Google details 'reboot' bug, Android security fixes

Company has begun sharing some details of the vulnerabilities fixed by patches this month to the T-Mobile G1's Android operating system.

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The G1's request to update its Android software.
The G1's request to update its Android software. (Click to enlarge.) Stephen Shankland/CNET News

Google has begun releasing some details about the vulnerabilities it patched in two updates to Google's Android operating system software in the T-Mobile G1 smartphone.

The company had acknowledged some of the work earlier, but it hasn't posted an official comment about the vulnerabilities. But Rich Cannings of the Android security team shared details about the RC29 and RC30 updates that T-Mobile began distributing to G1 customers at least as early as November 1 and November 9, respectively.

Google had acknowledged the RC29 patch for the G1 fixed a browser vulnerability that could have let an attacker use malicious code on a Web site to take over the browser. The severity of such issues is limited by Android's security design, which walls off applications into separate compartments to limit an attacker's power. But Cannings said the patch also fixed two other issues.

The Android browser is based on the open-source WebKit engine for converting HTML instructions into an actual Web page, and RC29 brought Android up to date with two patches that had been released but that Google had missed. One of them is a universal cross-site scripting problem that could give an attacker control of the browser, Canning said.

RC29 also fixed a problem that could let someone bypass Android's locking mechanism by booting the phone into safe mode.

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Google plans to publish fuller details on its Android Security Announcements group soon, Cannings said, but the company waits until the patches have been offered to all users before disclosing full details.

RC30 and the root console bug
RC30, which came about a week later, fixed an unusual "root-console" problem in Android in which text that people typed--while composing e-mail messages or searching contacts, for example--could be executed as Linux commands with the highest-level privileges. One user found it by typing the word "reboot" in a text message.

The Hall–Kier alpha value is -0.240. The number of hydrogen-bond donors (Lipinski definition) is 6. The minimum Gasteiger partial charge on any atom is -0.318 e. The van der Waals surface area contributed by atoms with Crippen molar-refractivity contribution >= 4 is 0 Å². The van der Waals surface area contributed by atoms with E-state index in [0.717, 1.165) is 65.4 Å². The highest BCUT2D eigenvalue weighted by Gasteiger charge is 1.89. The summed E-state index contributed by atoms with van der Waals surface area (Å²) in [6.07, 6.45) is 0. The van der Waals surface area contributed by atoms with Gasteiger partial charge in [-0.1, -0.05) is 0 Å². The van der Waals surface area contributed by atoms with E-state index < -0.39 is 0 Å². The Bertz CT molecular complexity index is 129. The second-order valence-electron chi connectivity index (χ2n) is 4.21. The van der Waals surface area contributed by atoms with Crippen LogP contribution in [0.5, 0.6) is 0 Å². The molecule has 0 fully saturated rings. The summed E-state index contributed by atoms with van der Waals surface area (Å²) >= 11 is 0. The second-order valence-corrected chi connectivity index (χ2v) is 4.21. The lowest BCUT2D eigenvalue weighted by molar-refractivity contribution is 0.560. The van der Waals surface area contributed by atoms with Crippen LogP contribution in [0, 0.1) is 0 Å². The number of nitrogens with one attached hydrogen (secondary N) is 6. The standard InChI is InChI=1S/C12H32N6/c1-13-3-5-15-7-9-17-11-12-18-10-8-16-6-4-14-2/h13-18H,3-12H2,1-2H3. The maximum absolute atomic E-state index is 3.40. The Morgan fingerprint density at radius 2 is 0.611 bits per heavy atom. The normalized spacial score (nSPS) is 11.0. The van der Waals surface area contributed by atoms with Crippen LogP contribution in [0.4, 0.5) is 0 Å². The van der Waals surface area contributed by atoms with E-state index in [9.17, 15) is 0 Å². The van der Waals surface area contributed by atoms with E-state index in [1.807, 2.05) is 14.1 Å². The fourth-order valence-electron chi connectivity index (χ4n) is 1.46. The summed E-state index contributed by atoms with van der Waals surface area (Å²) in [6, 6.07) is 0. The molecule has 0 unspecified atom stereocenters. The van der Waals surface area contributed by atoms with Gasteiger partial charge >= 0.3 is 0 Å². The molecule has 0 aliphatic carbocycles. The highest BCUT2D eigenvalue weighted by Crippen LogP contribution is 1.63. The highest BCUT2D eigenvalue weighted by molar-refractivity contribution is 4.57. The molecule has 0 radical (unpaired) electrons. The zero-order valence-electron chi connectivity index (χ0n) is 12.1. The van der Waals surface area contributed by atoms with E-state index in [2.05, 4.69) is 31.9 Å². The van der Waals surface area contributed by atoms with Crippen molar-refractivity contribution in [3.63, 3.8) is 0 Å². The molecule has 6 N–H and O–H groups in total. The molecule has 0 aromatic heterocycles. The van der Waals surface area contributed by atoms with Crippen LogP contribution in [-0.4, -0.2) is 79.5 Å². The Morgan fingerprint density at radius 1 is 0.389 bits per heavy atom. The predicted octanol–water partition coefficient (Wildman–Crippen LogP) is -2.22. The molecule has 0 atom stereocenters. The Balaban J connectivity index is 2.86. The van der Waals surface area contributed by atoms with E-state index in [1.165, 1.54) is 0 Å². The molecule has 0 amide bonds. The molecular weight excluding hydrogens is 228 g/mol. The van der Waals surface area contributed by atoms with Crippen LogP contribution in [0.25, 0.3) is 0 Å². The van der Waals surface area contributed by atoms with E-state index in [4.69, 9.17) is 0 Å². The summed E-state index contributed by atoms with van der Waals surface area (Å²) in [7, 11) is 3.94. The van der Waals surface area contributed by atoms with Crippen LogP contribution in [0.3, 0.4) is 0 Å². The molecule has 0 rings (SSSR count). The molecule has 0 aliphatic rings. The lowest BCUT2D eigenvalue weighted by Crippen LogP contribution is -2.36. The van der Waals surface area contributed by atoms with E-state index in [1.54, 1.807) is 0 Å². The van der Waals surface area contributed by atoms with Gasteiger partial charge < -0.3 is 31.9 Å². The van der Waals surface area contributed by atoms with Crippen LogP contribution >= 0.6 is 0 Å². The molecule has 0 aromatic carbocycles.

The problem was that Google left in a feature that let programmers execute commands with a remote device attached over a serial port, but when there was no such device attached, the phone just used input from the keyboard.

Linux and Unix users are advised to use their systems with "root" privileges reserved only for administrators, but Android was actually giving anybody that privilege. The problem was lessened because many characters used in Linux commands, such as hyphens, tildes, and slashes, weren't available, but it was still a big problem, Cannings said.

"We tried really hard to secure Android. This is definitely a big bug," he said. "The reason why we consider it a large security issue is because root access on the device breaks our application sandbox."

On the flip side, though, it would have been hard to use: "The barrier is very high to exploit this...It requires a challenger to exploit users," he said. For example, an attacker might have to convince a user to install a game with keyboard movement commands that actually typed out "telnetd" to launch the phone's telnet application to open the phone up to remote control. "

RC30 also fixes two Webkit problems that Apple--which also uses the software in its Safari Browser--reported to Google, Cannings said. First is a buffer overrun issue relating to JavaScript style sheets that could let an attacker gain control over the browser by putting malicious code on a Web site. Second is a problem that could let people read what's in the phone's memory, potentially gaining access to Web site cookies and thereby gaining online privileges. "If you're logged into a bank at that time, (an attacker) could steal your banking cookies," Cannings said.